A head of operations oversees an entire company, monitoring all employees and its finances. Heads of operations are sometimes referred to as the Chief Executive Officer, Chief Operations Officer, general manager or company president. They interview and hire managers for each department, and come up with ways to make sure the company remains stable and increase profitability.
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Heads of operations don't necessarily need to be experts in every area of the company, but they do need to appoint people who are. They hold high-profile and almost always high-paying jobs, and usually answer to either an executive committee or a company's shareholders. Heads of operations analyse trends and markets and keep an eye on the competition, aiming to come up with new ways to draw interest in their business. They are expected to have great "vision" and take their company to new heights.
Heads of operations must possess excellent leadership skills, since their responsibilities lean more toward delegating than actually doing. In other words, they must motivate their employees to work as a team and find ways to keep morale high. They also must be top-notch communicators, acting as the "face" of the company and occasionally fielding questions from shareholders, board members or even reporters. Heads of operations also have to be extremely driven and organised, as well as creative, resilient and analytical. On top of those things, they need to be highly analytical, identifying issues and finding ways to overcome them.
Most heads of operations are highly educated, possessing a minimum of a bachelor's degree. Depending on the size and scope of their company, they might also need a master's degree or even doctorate. They also normally must spend a number of years as managers of at least one department, displaying a knack for coming up with ideas to make the company money.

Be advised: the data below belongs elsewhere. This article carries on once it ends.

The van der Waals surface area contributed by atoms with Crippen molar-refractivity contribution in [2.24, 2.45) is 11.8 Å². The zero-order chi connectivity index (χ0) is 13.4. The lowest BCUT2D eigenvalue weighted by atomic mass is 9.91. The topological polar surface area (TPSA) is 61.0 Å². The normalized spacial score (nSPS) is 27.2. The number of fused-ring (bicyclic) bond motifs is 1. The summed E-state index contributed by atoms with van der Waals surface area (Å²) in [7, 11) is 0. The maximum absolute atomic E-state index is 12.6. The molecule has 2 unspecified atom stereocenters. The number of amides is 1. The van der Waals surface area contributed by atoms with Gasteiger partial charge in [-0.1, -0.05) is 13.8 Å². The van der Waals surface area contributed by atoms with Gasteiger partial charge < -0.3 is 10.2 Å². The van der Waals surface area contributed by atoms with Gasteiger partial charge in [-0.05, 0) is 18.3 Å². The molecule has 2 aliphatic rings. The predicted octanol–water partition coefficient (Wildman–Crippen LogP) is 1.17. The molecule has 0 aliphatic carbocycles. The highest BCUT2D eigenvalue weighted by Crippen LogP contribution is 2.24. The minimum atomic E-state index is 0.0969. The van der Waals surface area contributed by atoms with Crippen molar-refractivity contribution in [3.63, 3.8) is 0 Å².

Every company needs someone to run it, meaning jobs for heads of operations will always exist. That said, becoming a head of operations is typically a difficult task, as those who hold the position rarely have any reason to leave. In fact, according to the U.S. Bureau of Labor Statistics, employment of top executives is expected to experience little or no change through 2018. Still, some jobs may become available as heads of operations retire or switch companies, the BLS reports.
Heads of operations hold important positions and are often richly rewarded. According to the BLS, top executives earned a median annual salary of £59,520 in May 2008--with some making more than £86,450 per year.
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